It's right in front of us. I think it's a piece from the tail section of the Lonesome Lady. I finally asked him, could I have it?

He said, yeah, okay. I took it, and there it is, a piece of the Lonesome Lady right there by those photographs.

Max Sabin, Fargo Air Museum

Where were you when you heard the news of the atomic bomb drop and the end of the Okay, I've got to try to remember this.

Rolf Slen, World War II Navigator

The time the Lonesome Lady was shot down, the mission was July 28, 1945. The atomic bomb was dropped on Hiroshima August 6, 1945, when the Americans were killed in that explosion. I was on Okinawa, where we were based at that time, flying missions against Japan and a couple against Japanese targets in China, too.

When I heard the news of the dropping of this atomic bomb, I just could not believe it. How could one bomb do all that damage? It was unbelievable.

We flew missions after that. In fact, we flew one mission the day after the atomic bomb was dropped, and we came within the 60 miles of Hiroshima. I looked and looked and looked.

I wondered if I could see anything over there, but I could not see a single thing. Between the time the atomic bomb dropped, August 6, we flew some more missions. One night, I was sitting on a bench watching an outdoor movie on Okinawa.

I do not remember what the movie was, but suddenly I heard some commotion outside the area of the movie. Then people started yelling, the war is over, the war is over, the war is over. I could not believe it.

I could not believe this war that we had been fighting for months was over. A tremendous emotional letdown. I left the movie.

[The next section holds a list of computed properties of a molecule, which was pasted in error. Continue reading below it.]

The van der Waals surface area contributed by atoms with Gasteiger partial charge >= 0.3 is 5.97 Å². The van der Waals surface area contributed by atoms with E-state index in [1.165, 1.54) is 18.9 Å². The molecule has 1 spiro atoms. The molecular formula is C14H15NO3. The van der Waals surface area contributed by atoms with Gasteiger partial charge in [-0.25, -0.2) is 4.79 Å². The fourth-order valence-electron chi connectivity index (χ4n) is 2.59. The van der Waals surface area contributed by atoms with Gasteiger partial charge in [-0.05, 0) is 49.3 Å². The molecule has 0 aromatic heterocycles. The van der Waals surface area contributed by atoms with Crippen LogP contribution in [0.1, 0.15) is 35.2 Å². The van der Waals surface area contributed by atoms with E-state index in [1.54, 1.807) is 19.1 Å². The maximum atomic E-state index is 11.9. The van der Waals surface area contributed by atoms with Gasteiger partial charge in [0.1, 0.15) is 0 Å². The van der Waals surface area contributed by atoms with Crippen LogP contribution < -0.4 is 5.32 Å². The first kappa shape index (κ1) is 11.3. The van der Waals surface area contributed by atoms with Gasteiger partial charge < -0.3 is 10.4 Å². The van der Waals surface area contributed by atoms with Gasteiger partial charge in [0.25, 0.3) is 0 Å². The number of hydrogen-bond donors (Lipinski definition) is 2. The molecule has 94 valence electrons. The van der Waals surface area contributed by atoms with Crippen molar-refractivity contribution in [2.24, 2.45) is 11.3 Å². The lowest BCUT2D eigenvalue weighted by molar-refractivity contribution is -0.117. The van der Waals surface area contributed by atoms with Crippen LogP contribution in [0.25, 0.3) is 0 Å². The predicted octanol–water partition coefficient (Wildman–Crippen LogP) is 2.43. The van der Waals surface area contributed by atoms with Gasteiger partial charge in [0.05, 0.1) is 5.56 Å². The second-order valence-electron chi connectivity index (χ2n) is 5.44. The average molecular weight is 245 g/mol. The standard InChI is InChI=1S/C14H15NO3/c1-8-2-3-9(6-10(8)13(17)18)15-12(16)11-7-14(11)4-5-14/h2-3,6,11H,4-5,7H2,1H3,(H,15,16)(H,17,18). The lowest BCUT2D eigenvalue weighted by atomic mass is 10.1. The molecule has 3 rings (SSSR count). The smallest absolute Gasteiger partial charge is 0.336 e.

I went back to our tent. Then the dumbest thing that Americans ever did, they started shooting anti-aircraft missiles off in celebration of the end of the war, August 12th. These missiles, the exploding shrapnel from these anti-aircraft guns that were being shot off to celebrate the end of the war, missiles, particles of these exploding anti-aircraft bombs came down on the Americans located on Okinawa.

It was just an unbelievably stupid thing to do. We did not get hurt, but it was reported later that almost 20 Americans died from falling anti-aircraft shrapnel that was celebrating the end of the war. So we thought the war was over, August 12th.

It was not over. What had happened was the Japanese had offered to surrender on August 12th. As far as we were concerned, as far as the American government was concerned, the war was not over.

They offered to surrender August 12th, but the offer of surrender was not accepted by us until August 15th. So between August 12th and August 15th, we flew our 40th mission. Can you imagine?

We still were fighting that war tooth and nail, even after the Japanese offered to surrender.

NOTE: This transcript was created using AI tools. The audio of the show is the official record.